Friday, March 30, 2012

Building A Model Rocket - part 2

This is a series of posts where we're building a basic model rocket online. Each post shows part of the process step by step, including pictures and passing along tips and tricks I've learned along the way. To learn more about what model rocketry is about, see this Q&A.

I hope you follow along because when we get done you'll have built and flown your first model rocket. Questions asked from previous posts are answered too, so if you have questions, please leave them in the comments or email me.

The instructions for most model rocket kits are wonderful. Estes has been doing this for years, and their experience shows. Let me stress one point right up front: always, Always, ALWAYS follow their suggestions for glues to use. You can sometimes use an alternate (I have almost 20 different kinds of adhesives for various situations), but their recommended glue will give you the strongest bond.

Looking at the Parts

Almost everything that needs assembly tells you to lay out the parts and make sure you have everything, and also to read through the directions first to understand things. This is a simple kit, so do it if you'd like, but it won't be a problem if you don't. For more complicated kits, I do recommend doing it.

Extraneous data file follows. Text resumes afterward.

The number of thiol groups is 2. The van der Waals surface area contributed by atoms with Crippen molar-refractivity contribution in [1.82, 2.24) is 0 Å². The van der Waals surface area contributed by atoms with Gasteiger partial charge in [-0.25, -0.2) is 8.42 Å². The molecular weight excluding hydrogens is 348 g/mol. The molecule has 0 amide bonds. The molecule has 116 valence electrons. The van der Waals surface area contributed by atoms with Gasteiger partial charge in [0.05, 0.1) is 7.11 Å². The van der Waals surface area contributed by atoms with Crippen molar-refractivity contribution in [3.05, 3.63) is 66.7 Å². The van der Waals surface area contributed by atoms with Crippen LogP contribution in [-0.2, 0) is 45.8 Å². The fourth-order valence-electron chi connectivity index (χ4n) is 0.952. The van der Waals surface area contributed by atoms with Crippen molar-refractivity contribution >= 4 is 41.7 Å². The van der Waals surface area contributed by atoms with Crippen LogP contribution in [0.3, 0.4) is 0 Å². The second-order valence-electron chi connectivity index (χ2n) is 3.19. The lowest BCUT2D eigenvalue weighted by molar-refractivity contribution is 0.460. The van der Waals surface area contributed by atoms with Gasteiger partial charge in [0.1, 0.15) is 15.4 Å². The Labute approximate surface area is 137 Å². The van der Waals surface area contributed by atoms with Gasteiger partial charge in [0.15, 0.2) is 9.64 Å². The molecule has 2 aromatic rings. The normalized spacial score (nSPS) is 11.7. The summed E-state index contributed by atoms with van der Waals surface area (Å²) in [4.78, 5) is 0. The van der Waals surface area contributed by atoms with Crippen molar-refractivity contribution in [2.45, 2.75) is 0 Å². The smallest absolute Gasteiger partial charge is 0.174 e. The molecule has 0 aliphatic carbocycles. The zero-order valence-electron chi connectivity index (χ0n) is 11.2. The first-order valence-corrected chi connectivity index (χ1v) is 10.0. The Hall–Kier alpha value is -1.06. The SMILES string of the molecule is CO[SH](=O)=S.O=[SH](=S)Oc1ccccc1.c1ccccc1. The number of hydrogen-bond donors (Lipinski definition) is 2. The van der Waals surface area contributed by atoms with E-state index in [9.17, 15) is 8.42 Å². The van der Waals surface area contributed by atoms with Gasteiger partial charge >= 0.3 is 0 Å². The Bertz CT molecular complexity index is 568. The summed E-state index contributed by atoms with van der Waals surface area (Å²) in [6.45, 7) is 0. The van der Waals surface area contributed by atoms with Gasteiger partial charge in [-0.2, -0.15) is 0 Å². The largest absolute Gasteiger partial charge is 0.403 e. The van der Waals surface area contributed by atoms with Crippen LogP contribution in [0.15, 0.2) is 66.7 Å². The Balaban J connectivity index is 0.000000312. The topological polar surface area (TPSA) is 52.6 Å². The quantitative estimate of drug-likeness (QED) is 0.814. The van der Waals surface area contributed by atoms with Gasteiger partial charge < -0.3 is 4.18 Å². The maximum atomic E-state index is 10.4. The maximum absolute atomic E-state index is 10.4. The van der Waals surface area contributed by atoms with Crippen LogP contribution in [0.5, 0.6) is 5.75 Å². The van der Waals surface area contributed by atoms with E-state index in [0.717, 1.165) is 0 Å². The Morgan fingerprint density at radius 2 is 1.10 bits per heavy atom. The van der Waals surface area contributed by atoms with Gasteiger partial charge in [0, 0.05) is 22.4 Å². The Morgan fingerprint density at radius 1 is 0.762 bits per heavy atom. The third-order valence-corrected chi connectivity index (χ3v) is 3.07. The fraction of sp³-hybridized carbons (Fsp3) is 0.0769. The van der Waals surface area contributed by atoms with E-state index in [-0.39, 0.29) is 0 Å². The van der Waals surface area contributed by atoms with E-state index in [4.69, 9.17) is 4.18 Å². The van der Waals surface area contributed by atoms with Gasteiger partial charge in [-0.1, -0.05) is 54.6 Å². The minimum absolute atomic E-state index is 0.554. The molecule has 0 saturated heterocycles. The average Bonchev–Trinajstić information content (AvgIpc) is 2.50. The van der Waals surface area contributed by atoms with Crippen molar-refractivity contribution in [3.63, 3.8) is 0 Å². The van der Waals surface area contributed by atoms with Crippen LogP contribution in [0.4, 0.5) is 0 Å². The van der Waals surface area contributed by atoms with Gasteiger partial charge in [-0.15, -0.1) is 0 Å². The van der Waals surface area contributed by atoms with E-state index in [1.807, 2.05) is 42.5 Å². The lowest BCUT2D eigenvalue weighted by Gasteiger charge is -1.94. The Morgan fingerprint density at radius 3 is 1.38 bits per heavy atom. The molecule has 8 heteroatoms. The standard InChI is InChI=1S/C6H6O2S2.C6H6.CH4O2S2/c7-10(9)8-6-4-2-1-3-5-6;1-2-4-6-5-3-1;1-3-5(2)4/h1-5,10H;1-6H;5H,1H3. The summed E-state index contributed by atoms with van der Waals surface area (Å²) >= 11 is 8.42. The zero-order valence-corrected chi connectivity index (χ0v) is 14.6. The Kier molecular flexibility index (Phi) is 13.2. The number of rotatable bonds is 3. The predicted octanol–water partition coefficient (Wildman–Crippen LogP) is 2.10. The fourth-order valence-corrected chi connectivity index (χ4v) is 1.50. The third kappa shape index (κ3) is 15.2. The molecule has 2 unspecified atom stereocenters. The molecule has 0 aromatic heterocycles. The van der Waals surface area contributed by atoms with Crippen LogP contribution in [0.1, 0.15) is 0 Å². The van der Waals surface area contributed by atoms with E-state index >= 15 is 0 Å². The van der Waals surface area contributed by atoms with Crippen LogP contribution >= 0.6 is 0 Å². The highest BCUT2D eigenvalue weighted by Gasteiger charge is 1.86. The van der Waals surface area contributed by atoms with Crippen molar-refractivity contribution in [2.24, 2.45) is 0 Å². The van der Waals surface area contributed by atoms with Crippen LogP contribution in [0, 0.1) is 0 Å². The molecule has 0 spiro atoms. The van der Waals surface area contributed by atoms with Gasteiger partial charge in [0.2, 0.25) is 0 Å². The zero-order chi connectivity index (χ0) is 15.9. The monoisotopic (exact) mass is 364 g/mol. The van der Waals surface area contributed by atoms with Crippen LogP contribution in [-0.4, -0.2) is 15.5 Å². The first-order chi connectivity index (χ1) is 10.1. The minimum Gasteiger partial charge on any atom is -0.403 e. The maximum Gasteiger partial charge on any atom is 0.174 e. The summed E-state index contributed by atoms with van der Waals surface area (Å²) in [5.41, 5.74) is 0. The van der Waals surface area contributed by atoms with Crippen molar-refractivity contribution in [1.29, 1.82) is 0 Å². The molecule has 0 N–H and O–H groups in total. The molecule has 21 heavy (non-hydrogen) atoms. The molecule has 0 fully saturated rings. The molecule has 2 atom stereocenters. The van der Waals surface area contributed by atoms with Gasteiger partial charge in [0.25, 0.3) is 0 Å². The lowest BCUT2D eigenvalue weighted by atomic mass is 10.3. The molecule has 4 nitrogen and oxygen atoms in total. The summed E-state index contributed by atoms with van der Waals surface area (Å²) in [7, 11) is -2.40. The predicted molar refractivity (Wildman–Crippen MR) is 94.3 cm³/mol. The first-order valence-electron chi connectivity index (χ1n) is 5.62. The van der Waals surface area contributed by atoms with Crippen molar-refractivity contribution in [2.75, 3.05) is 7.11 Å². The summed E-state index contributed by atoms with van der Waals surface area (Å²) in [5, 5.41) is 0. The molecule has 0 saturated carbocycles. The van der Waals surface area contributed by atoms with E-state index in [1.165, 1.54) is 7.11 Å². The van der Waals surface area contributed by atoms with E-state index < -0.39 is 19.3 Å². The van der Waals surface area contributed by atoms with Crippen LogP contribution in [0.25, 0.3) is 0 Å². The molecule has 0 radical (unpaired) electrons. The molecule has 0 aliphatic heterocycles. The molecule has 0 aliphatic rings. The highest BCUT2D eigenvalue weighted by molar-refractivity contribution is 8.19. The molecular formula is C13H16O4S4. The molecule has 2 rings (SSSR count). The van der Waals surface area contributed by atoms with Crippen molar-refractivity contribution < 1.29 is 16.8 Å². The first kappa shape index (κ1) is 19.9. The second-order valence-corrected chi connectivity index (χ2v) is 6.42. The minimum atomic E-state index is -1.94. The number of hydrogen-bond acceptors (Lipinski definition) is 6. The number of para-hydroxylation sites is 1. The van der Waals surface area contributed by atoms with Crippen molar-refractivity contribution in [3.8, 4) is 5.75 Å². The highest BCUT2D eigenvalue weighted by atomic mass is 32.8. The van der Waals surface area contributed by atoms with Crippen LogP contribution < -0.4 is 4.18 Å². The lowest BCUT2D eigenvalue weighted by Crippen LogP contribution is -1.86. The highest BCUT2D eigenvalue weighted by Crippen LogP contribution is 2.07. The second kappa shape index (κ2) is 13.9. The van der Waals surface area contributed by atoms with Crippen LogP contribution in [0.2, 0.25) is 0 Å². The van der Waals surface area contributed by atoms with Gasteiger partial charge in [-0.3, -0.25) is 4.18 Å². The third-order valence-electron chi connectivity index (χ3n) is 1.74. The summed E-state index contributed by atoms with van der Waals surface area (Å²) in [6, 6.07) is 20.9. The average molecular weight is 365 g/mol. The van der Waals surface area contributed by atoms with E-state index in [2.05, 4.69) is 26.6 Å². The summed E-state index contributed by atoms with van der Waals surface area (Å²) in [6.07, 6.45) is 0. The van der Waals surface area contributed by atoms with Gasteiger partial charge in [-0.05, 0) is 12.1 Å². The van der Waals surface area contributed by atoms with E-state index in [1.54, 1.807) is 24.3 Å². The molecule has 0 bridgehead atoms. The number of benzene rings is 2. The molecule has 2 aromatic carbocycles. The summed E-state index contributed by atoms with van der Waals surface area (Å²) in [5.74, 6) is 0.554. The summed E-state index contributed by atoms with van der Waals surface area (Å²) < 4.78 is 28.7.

Lets look at the various parts, most of which are obvious. The biggest tube with the slots cut in one end is the body tube. In a simple rocket like this, it's main purpose is to hold all of the important bits in their correct places. The nose cone is straightforward, as are the fins. The parachute is the plastic sheet with the strings attached. So much for the obvious bits.

The tiniest tube (it looks like a drinking straw) is the launch lug and it's used to steady the rocket on the launch rod. The length of elastic is the shock cord, remember I recommended replacing it with a longer piece bought at the store. The two cardboard disks, the medium sized tube and black ring will be put together with that little metal strip and become the motor mount.